Peter Olsen's Barn


| 4/30/2015 2:51:00 PM


Tags: Barn, Norwegian, Chester, Post And Beam, Timber Frame, Dairy, Mortice And Tenon, Renee-Lucie Benoit,

Renee-Lucie BenoitOne of my fondest childhood memories is playing in a gigantic white barn on my grandmother's farm in Ohio. It was like exploring the ruins of a Mayan temple. The huge main floor seemed like a dusty cathedral. The understory where many cows had lived was dark and mysterious. The pigeons flapping away in the rafters thrilled me. My grandmother's barn is long gone, but that experience has always stayed with me, which makes the story I am about to tell you all that much more special to me.

An amazing old post-and-beam timber-frame barn is on the outskirts of the little town of Chester, California. As you drive out Highway 32 on the east side of town, you'll turn your gaze south toward Lake Almanor and there, in a large meadow, is an imposing structure way back off the highway. You can tell it's a huge barn because it looks huge even at that distance. It's like some farm country Taj Mahal. The setting helps. It's smack dab in the middle of a wide open field. The field is flat as a pancake.

barnmeadow 

This timber frame barn, nearly 150 years old, is a celebration of wood on a massive scale.

closeup

The steep pitch of the roof enables snow to slide off easily. (Photo by Jan Davies)

reneeb
4/20/2016 7:06:34 AM

Hi Liz, Thank you for your comment. And it's 100% true that there is precious little interest in the old hands on skills. It's a novelty in our fast paced world. You get "that's obsolete" as a reaction all too often so the old skills relegated to the hobbyist. Fortunately hobbyists exist and they don't know how precious they are. One area where I see old ways are being protected is in the seed saving and heirloom produce. I bet if you and I look we can find ways to preserve the old skills. What would you work to preserve? I'm going to think about it, too. Love, Renee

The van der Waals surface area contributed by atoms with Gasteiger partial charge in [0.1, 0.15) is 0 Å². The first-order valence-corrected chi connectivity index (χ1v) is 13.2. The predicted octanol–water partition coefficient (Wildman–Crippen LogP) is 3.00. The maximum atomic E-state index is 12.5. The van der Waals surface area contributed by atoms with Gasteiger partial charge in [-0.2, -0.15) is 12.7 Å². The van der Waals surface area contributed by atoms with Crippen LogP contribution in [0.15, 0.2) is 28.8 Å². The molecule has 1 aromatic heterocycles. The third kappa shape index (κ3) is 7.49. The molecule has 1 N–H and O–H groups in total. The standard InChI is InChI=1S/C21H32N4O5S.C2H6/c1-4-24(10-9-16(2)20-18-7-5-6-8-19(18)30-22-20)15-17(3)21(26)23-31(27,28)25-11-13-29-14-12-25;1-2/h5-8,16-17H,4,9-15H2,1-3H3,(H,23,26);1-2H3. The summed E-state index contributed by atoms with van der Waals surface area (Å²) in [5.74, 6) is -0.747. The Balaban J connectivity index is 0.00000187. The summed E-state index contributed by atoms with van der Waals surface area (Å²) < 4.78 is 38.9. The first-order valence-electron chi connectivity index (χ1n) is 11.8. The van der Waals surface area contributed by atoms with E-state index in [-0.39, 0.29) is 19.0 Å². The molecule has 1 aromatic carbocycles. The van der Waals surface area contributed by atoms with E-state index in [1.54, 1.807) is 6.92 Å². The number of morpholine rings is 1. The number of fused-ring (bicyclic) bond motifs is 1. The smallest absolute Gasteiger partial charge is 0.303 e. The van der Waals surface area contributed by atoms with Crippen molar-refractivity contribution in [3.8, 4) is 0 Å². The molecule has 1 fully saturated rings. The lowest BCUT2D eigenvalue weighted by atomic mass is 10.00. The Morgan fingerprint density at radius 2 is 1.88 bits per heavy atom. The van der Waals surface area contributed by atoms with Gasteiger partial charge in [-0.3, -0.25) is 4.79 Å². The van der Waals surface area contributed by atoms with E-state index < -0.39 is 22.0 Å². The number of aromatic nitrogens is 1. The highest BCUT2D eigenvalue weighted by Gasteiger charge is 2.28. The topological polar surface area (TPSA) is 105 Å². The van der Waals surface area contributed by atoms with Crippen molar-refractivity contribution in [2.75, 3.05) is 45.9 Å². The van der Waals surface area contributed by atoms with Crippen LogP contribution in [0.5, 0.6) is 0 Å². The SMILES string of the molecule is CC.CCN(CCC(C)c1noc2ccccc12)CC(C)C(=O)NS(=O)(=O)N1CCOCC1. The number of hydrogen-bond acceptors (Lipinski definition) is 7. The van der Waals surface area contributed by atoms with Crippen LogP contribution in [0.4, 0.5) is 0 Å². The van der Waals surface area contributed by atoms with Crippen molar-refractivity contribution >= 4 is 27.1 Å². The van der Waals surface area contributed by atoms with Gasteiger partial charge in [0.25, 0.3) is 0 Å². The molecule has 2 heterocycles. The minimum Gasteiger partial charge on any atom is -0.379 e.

liz
4/19/2016 1:41:48 PM

This was a wonderful post. I wish we still taught the skills needed to build a big beautiful barn. It would be amazing if we could bring back a bit of the older basic lessons, woodworking, carpentry, blacksmithing, sewing, animal care and even cooking. So much of the basics have been lost. Thank you for posting this and reminding us how much our modern society takes for granted. Most importantly showing us what beautiful workmanship and hard work went into even a utilitarian building.


reneeb
5/13/2015 11:19:02 AM

Howdy there NB! When you think of all the hand labor that went into these old barns it makes it sad indeed. They put their heart and soul into it and then it just falls down. Feather River Land trust might be able to save this one. I'm sure my grandmother's old barn is long gone replaced with a parking lot like in the song "Way to Go Ohio" by the Pretenders. As you probably know a lot of folks are selling their barns. People want them to rebuild them elsewhere because materials are expensive or they want the lumber for building homes with character. I guess that's a way for old barns to live on. Have a great old barn day yourself! - RLB


nebraskadave
5/8/2015 9:02:32 PM

Renee-Lucie, barns are truly a master piece of the past. I can remember my unce building a barn when I was just a young lad. I was too young to help much other than just being a water boy but the process fascinated me even as young as I was. That's been almost 60 years ago and that barn stands as a testimony of a past time. It too is empty now as well as the farm house. My Aunt and Uncle are now in assisted living and another once thriving home place stands vacant of activity. It's sad to see the death of farm buildings that have such vibrant histories. It always amazes me to think about how the early pioneers built such structures without only man and horse power. It really did take a community to survive back then. ***** Have a great barn exploring day.





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